Dam Building in Yunnan
By Xu Xiaodan, China Daily, China
Despite increasing concerns over the social and environmental impacts
of China’s Manwan Dam, the country continues its plan to build a cascade
of eight dams across the Mekong River in Yunnan Province.
power stations are a key part of China’s west-east power transmission
plan. They will be a great incentive for the economic-adjustment and
poverty-alleviation efforts of Yunnan Province," said Bai Enpei, Party
Secretary of the province.
The hydropower development forms
part of China’s "Go West" campaign, which aims to narrow the growing
gap between China’s fast-developing eastern regions and the relatively
underdeveloped southwest region. An important part of this campaign is for
the West to supply energy to the industrial regions of the east –
Shanghai, Guangdong, and Jiangsu.
However, Yu Xiaogang,
director of Green Watershed, a Chinese environmental NGO, said, "there is
limited domestic market for Yunnan due to competition from other
With the help of the Asian Development Bank
(ADB), Yunnan plans to tap the energy market in the downstream Greater
Sub-Region countries. From 2013, 3,000 mw of electricity will be sold to
Thailand, according to a memorandum between China and
However, there is concern that these massive
development projects in the Lancang-Mekong River will have a detrimental
social and environmental impact on both local and downstream inhabitants
of the Mekong basin.
"China’s building of dams may offer
something good for navigation and irrigation, but the dams will also have
a negative effect on fish, vegetable gardening and the ecology of the
river," said Ian Baird, director of the Global Association for the
People and Environment (GAPE), an NGO based in Laos.
4,880-kilometer-long Mekong River, originating from China’s Qinghai-Tibet
Plateau and running through Myanmar, Laos, Thailand, Cambodia and Vietnam
into the South China Sea, is home to more than 60 million people. Most of
them rely on fishing and riverbank farming for the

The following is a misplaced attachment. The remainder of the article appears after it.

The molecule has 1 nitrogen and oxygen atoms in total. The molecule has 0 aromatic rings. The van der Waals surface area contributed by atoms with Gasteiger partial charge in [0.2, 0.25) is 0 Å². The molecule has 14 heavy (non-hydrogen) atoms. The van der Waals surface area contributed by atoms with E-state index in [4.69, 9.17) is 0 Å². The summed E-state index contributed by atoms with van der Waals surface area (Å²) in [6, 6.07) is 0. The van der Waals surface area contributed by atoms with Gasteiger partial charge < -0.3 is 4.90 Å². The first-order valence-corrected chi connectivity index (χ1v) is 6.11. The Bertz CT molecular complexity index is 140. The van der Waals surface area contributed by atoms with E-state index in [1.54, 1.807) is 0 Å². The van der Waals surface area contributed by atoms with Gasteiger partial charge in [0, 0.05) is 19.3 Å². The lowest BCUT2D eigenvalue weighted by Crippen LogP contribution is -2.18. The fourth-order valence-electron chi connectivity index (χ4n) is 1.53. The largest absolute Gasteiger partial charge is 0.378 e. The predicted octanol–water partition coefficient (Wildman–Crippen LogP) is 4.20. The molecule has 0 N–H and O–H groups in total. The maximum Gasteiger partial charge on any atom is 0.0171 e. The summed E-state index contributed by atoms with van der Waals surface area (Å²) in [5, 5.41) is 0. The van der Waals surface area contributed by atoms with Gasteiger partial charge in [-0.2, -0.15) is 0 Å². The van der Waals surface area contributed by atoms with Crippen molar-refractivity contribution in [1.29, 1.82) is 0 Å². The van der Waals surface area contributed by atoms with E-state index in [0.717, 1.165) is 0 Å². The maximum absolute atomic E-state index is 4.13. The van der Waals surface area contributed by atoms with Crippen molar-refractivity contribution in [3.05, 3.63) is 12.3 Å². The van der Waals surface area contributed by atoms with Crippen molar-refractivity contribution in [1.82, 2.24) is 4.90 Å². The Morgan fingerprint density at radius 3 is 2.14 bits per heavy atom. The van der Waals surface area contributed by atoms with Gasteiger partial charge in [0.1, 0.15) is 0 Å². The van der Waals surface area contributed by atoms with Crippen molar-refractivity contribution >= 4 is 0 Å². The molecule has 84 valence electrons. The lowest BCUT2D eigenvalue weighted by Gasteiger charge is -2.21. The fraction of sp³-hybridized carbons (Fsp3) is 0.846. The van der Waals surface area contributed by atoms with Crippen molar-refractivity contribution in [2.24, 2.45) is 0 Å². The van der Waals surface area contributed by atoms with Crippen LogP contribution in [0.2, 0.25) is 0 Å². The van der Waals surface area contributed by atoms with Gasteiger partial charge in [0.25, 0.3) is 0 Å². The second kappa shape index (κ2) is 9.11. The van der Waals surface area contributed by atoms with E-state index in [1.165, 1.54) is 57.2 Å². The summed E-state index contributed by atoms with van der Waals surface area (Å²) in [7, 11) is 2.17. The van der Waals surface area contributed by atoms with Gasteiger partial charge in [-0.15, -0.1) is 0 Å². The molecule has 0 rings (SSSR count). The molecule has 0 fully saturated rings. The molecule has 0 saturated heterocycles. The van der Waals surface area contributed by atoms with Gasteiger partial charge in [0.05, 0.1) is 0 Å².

Extensive dam building has caused deforestation and
sedimentation in the Mekong upstream, said Yu, who has 20 years of
experience in watershed resource management in Yunnan Province and who
assessed the social impact of Manwan on local people.
Pingzhang Village, “the meadow, a large part of paddy rice fields plus
part of arid land and forest were inundated,” Yu’s Social Impact
Assessment (SIA) said.
"Villagers lost their livelihood. They are
poorer than before. Some of them even suffer from psychosis," Yu
Yu also points out the dam has lost about a third of
its capacity through silting.
The degradation of the
environment is blamed for a growing number of natural disasters in the
province. This year there were landslides, one of which hit the
construction site of Xiaowan Dam.
Some experts also point out
that China’s dam building contributed to this year severe flooding
downstream. " A dam reservoir could release 20 percent more water
downstream, when it is under pressure from too much rain," said
David Hubbel, an environmentalist of Towards Ecological Recovery and
Regional Alliance based in Bangkok.
" (There is) emerging
recognition among China’s leaders that large-scale infrastructure projects
may benefit the country but they also have a social and environmental
impact," Yu wrote in a recent article.
concerns over environmental problems brought about by dam construction,
the Chinese Government has given top priority to environmental protection
in the area while carrying out development, claims Xinhua News
Two weeks ago, a new law came into force in China.
This requires an environmental impact assessment (EIA) to be incorporated
into the planning and decision-making for all large-scale
A comprehensive plan for environmental protection
in the Lancang-Mekong River basin has been launched in Yunnan. Natural
conservation areas are reserved and anti-desertification campaigns are
being carried out along the river.
About 200 million yuan
(US$ 24.1 million) has been allocated for tree planting in the
Aware of the growing criticism, China has initiated
dialogue in river management with downstream nations. This year, Yunnan
starts to provide hydrological data, such as water levels and rainfall, on
a daily basis to the Mekong River Commission (MRC). They hope this will
allow downstream countries to take early flood prevention
"Losses caused by flooding in Mekong River
countries have been greatly reduced thanks to hydrological data from
China," said the letter sent by the MRC in July to the Yunnan
The government is also starting to pay more
attention to the impact on the livelihood of local people, especially
those resettled people, caused by the dam building.
August, the central government ordered Yunnan to reduce the social and
ecological impact on local people displaced by the Manwan
Now, as the Xiaowan Dam is being constructed, more than
41,000 people are to be relocated. Their compensation is running at a rate
considerably higher than that paid for Manwan Dam. Each farmer would
receive 30,000 yuan (US$ 3,600) as compensation.
people see some value in the dams. Due to the increase of employment
opportunities related to the dam construction, Zhao Yulei, head of the
Xiaowan township said, " our per capita annual income increased from 370
yuan (US$ 44.60) in 1999 to 801 yuan (US$ 96.50) in
But some experts also expressed their concerns over
villagers’ livelihood after the construction period.
governments and international financial institutions that are planning,
funding and building large dams in the Mekong River must make a much
greater effort to study the potential impact and cost of these projects
before construction begins," stressed